24th Sunday in Ordinary Time - The Challenge of Forgiveness

It doesn't take much to remind us of the terrible destruction that flows from anger: wounded hearts, broken homes and families, ruined relationships and shattered lives.  Anger so often leads to hatred and suspicion. It blinds our judgment. It festers, makes us petty and spiteful and destroys our peace of mind. Ultimately, it makes us morose and resentful, mistrusting and insecure.

kindandmerciful Anger is the raw material of cruel prejudice, of civil and national strife, of religious fanaticism and of terrorism and war.

There is no more important lesson for us to learn as followers of Jesus than that of giving and accepting forgiveness - lovingly, totally, unconditionally. If we haven't learned that, we really haven't begun to learn the meaning of being Christian.

Letting go of anger, forgiving and being reconciled is the hallmark of the Christian. Jesus made a point of this over and over again in his discourses and parables. In response to Peter's question: "Lord, how often must I forgive, seven times?" Jesus answered: "No, seventy-times seven times!" Today's parable indicates clearly that unlimited forgiveness towards others must be motivated by God's unlimited mercy toward us. That's why He instructed us to pray: "Forgive us our trespasses as we forgive those who trespass against us."

This is a tough phrase to digest when every instinct in our nature cries out for vengeance at the sight of hatred and injustice.  But justice is not based on vengenace.  It is rooted in restorative forgiveness.

We may well respond by saying that we can forgive, but we cannot forget. The hurt lingers. The wound heals so slowly, if at all.  I think Jesus knows how we think and feel. He is patient. In our struggle to let go and forgive, He will nurture His loving spirit within us. And whenever our anger rises up again, He will gently remind us that God has forgiven us our faults, our pride, and our selfishness. Again and again and again. He never grows weary. Neither must we.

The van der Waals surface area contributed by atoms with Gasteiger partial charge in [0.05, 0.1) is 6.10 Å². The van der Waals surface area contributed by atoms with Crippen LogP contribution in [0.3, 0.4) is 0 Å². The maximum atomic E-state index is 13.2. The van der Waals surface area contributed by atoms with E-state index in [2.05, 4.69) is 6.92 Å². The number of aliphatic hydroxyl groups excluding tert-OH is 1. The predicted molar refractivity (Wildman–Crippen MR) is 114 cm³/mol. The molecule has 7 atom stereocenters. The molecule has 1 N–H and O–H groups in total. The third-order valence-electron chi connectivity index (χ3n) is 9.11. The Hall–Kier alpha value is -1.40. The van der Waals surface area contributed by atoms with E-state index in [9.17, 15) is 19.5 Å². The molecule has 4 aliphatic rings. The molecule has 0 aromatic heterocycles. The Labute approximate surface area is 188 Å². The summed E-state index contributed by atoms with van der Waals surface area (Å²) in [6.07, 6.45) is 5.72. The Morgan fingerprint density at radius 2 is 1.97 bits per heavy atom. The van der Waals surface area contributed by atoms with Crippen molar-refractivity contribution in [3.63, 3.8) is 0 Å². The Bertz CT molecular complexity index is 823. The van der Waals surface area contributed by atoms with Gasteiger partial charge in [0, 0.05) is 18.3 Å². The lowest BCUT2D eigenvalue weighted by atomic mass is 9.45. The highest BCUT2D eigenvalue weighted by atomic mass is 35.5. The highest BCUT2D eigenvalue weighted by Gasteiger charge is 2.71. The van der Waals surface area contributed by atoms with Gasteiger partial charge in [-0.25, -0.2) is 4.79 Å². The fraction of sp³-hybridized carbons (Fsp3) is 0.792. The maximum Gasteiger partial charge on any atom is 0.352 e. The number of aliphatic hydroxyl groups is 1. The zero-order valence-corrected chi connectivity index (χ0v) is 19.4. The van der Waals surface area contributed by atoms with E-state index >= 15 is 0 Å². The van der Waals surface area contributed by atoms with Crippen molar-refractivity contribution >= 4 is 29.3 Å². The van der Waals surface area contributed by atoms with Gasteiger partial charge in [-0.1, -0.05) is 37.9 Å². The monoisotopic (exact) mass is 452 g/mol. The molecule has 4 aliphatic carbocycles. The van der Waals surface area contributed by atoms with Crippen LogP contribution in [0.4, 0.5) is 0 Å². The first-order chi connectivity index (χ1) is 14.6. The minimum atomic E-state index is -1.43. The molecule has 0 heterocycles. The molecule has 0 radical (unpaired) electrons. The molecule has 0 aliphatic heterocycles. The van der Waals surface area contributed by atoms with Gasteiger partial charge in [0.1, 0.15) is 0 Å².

Understanding this enables us to grow in our faith and in our relationships with one another. But It requires change. We move from one stage of our journey to another only by letting go of the past and letting go of our prejudices. This is indeed risky business. Many of us grew up believing that if we just followed the established norms and the status quo all would be well. Following Jesus goes much deeper than that. He challenges us to go out of our way to forgive. No matter how large the debt, no matter how often the transgression, no matter how terribly we have been hurt.

We must dig deeply into our souls and forgive.  No matter what.

There can be no compromise when it comes to the message of Christ. If we buy into it only half-heartedly, we will ultimately lose it. If we pick and choose who we will forgive - and how often - we end up betraying the entire message of the Gospel. If we are faithful only when it is easy to be, we run the risk of denying Him under pressure. With Jesus, it's all or nothing.  His invitation to follow is one that requires both courage and generosity.  It requires the ability to accept forgiveness, and to give absolution.

It is precisely the challenge of forgiveness that keeps us fresh, alert, open, joy-filled and hope-filled. It is this that allows us to see clearly, and to understand that a faith which does nothing, that gives nothing, that costs nothing, that suffers nothing, that forgives nothing, is worth nothing.